9. Made direct amends to such people whenever possible, except when to do so would cause them psychic injury by forcing them to relive all the times they had to wipe our filthy asses.

  10. Continued to take a personal bowel movement inventory and promptly admitted when our butt-holes were either too tight or too loose, at inappropriate times.

  11. Sought through prayer and meditation to improve our conscious contact with God as we understood Him, praying only for the knowledge of His will for when we should hold our butt-holes and when we should release our butt-holes, and the power to carry that out.

  12. Having had a spiritual anal sphincter awakening as the result of these steps, we tried to carry this message to other potty-training infants, and their caregivers, and to practice these principles in all our affairs.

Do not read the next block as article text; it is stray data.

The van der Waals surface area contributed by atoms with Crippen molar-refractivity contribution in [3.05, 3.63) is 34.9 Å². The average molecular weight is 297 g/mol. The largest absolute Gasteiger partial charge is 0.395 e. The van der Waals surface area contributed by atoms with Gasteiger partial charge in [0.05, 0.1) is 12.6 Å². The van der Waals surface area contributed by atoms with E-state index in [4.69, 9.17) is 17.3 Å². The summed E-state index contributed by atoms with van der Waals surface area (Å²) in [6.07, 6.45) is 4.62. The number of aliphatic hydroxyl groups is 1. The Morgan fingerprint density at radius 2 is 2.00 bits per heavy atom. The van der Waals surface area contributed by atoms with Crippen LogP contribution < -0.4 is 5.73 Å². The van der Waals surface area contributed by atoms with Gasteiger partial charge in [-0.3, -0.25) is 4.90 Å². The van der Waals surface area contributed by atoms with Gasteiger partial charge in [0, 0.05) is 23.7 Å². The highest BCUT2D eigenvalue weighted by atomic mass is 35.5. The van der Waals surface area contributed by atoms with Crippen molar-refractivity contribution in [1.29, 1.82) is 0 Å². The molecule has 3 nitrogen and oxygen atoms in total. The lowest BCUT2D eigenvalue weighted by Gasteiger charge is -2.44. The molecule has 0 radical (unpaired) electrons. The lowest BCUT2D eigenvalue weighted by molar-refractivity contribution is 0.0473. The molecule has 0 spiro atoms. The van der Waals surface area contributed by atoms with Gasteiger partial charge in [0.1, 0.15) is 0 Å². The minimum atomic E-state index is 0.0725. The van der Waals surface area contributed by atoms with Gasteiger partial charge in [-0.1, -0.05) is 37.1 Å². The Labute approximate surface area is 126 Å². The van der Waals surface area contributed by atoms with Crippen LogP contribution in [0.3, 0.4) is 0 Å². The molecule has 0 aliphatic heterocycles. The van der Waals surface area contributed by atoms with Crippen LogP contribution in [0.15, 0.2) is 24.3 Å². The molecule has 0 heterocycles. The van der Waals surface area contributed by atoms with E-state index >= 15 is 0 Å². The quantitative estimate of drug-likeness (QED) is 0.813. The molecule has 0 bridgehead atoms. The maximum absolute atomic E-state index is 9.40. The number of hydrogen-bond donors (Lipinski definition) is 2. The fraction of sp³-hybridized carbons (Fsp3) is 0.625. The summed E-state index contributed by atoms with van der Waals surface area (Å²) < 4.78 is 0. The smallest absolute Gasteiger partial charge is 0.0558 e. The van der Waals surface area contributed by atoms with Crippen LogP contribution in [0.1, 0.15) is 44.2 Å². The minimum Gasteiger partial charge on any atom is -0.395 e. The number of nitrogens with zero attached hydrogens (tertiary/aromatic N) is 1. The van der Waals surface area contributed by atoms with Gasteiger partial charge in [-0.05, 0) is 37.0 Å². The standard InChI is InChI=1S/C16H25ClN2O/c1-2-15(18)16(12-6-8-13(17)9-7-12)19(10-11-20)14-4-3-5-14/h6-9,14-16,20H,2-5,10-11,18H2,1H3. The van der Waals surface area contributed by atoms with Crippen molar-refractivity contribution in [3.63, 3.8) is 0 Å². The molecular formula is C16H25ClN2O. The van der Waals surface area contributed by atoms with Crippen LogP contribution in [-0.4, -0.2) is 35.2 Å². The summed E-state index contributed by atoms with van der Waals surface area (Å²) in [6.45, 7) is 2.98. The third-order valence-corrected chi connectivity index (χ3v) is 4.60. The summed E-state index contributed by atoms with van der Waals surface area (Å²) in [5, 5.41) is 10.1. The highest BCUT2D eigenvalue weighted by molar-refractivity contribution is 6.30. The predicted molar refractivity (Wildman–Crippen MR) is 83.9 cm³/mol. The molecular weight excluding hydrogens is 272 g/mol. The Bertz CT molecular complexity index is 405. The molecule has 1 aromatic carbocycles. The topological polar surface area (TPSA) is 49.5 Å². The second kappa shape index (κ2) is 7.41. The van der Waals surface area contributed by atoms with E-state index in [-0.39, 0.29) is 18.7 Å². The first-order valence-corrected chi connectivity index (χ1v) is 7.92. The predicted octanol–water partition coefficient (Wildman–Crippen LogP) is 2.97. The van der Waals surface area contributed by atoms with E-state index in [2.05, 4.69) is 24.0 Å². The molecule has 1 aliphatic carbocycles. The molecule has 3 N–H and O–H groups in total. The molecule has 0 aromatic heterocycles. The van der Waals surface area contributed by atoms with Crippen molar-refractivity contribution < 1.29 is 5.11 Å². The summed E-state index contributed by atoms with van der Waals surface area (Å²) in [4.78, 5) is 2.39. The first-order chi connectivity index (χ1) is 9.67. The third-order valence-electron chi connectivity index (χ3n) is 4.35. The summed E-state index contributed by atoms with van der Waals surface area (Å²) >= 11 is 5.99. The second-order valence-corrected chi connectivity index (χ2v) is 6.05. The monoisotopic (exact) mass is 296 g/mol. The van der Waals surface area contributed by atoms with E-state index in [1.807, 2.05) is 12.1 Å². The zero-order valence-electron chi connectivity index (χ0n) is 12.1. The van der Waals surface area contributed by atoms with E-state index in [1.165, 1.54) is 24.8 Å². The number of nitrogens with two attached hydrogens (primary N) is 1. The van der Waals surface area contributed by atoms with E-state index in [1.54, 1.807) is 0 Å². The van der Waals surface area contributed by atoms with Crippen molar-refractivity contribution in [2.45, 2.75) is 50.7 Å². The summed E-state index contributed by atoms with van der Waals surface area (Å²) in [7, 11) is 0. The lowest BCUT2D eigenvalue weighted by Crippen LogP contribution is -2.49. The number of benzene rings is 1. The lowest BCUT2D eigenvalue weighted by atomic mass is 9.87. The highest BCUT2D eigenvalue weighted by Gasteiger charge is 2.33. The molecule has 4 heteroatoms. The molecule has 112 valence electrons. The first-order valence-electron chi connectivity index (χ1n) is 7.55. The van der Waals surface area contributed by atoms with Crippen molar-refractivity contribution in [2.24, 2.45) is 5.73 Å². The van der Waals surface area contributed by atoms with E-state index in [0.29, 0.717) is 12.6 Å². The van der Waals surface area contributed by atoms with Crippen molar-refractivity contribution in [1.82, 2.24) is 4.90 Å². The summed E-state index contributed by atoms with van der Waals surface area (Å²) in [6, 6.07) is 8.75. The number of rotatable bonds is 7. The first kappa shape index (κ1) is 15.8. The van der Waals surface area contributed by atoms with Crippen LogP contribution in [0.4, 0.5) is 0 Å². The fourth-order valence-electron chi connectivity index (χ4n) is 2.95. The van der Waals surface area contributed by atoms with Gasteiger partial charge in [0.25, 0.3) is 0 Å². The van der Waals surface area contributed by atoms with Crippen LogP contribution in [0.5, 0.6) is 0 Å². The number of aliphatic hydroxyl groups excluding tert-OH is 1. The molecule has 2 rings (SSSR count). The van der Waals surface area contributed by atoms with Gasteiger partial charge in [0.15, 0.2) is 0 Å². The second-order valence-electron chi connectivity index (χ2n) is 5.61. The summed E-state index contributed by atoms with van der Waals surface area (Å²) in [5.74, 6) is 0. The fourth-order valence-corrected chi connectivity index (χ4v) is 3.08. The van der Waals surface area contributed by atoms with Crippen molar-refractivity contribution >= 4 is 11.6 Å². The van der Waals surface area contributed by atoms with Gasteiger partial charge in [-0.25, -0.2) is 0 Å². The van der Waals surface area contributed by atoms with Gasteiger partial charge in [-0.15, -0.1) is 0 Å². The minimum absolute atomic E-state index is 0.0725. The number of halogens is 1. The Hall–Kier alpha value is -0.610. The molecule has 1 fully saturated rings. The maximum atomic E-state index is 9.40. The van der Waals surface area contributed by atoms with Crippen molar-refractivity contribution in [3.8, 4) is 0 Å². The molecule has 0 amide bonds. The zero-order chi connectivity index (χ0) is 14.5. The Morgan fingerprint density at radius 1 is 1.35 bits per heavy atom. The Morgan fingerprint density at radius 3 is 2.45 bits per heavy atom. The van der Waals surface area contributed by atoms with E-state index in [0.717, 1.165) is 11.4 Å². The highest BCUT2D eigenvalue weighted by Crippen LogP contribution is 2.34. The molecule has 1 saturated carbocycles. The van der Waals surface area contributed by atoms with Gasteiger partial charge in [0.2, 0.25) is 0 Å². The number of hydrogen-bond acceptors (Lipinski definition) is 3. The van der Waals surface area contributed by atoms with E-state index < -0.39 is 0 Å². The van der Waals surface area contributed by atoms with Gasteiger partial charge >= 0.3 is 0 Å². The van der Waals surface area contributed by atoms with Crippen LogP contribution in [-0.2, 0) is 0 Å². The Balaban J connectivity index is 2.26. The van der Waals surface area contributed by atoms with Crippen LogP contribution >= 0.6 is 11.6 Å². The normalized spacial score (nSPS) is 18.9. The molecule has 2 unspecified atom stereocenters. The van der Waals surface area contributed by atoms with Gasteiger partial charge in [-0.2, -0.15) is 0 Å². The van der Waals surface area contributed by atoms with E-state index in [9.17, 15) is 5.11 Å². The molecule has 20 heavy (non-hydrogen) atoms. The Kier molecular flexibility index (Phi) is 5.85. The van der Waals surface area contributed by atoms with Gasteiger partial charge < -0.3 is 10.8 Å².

Hello Juanita,

Thanks for the laugh. And you have a good day too.

== Orange

*             [email protected]        *
*         AA and Recovery Cult Debunking      *
*          http://www.Orange-Papers.org/      *
**    Gandalf said, "The little orks don't like
**    humor. They cringe in pain at the sound of
**    laughter. And they really can't stand it when
**    you poke fun at them. So they howl and growl
**    and scowl and get all bent out of shape."





Date: Thu, May 14, 2009 1:53 pm     (answered 21 June 2009)
From: DON S.
Subject: AA Sober over 18 years